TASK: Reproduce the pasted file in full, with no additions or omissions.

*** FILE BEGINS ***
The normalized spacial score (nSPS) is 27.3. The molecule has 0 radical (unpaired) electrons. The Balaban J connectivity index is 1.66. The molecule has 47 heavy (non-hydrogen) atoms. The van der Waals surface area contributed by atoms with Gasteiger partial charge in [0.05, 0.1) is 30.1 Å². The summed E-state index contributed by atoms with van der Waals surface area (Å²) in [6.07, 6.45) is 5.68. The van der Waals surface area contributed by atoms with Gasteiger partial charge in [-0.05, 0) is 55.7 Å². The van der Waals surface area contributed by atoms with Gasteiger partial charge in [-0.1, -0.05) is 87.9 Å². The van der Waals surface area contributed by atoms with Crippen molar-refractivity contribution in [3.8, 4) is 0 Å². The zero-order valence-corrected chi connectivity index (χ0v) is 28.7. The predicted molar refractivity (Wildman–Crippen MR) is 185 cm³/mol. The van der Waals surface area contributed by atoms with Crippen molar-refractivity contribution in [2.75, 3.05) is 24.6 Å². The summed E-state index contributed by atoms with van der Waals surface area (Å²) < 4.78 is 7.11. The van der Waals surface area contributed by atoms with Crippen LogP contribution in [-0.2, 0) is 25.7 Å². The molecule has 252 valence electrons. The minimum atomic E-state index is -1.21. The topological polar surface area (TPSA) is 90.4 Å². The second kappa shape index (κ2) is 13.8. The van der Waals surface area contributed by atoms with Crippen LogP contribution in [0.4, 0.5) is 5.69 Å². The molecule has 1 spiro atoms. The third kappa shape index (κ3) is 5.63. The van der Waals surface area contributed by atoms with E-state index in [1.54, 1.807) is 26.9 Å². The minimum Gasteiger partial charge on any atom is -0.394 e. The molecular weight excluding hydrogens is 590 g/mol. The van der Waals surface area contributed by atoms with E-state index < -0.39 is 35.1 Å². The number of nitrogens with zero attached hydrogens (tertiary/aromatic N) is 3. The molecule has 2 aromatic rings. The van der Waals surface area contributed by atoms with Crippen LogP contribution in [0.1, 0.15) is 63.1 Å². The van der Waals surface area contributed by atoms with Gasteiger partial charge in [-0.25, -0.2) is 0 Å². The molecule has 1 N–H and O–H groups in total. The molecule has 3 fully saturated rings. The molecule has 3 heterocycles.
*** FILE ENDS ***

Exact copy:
The normalized spacial score (nSPS) is 27.3. The molecule has 0 radical (unpaired) electrons. The Balaban J connectivity index is 1.66. The molecule has 47 heavy (non-hydrogen) atoms. The van der Waals surface area contributed by atoms with Gasteiger partial charge in [0.05, 0.1) is 30.1 Å². The summed E-state index contributed by atoms with van der Waals surface area (Å²) in [6.07, 6.45) is 5.68. The van der Waals surface area contributed by atoms with Gasteiger partial charge in [-0.05, 0) is 55.7 Å². The van der Waals surface area contributed by atoms with Gasteiger partial charge in [-0.1, -0.05) is 87.9 Å². The van der Waals surface area contributed by atoms with Crippen molar-refractivity contribution in [3.8, 4) is 0 Å². The zero-order valence-corrected chi connectivity index (χ0v) is 28.7. The predicted molar refractivity (Wildman–Crippen MR) is 185 cm³/mol. The van der Waals surface area contributed by atoms with Crippen molar-refractivity contribution in [2.75, 3.05) is 24.6 Å². The summed E-state index contributed by atoms with van der Waals surface area (Å²) < 4.78 is 7.11. The van der Waals surface area contributed by atoms with Crippen LogP contribution in [-0.2, 0) is 25.7 Å². The molecule has 252 valence electrons. The minimum atomic E-state index is -1.21. The topological polar surface area (TPSA) is 90.4 Å². The second kappa shape index (κ2) is 13.8. The van der Waals surface area contributed by atoms with Crippen LogP contribution in [0.4, 0.5) is 5.69 Å². The molecule has 1 spiro atoms. The third kappa shape index (κ3) is 5.63. The van der Waals surface area contributed by atoms with E-state index in [1.54, 1.807) is 26.9 Å². The minimum Gasteiger partial charge on any atom is -0.394 e. The molecular weight excluding hydrogens is 590 g/mol. The van der Waals surface area contributed by atoms with E-state index < -0.39 is 35.1 Å². The number of nitrogens with zero attached hydrogens (tertiary/aromatic N) is 3. The molecule has 2 aromatic rings. The van der Waals surface area contributed by atoms with Crippen LogP contribution in [0.1, 0.15) is 63.1 Å². The van der Waals surface area contributed by atoms with Gasteiger partial charge in [-0.25, -0.2) is 0 Å². The molecule has 1 N–H and O–H groups in total. The molecule has 3 fully saturated rings. The molecule has 3 heterocycles.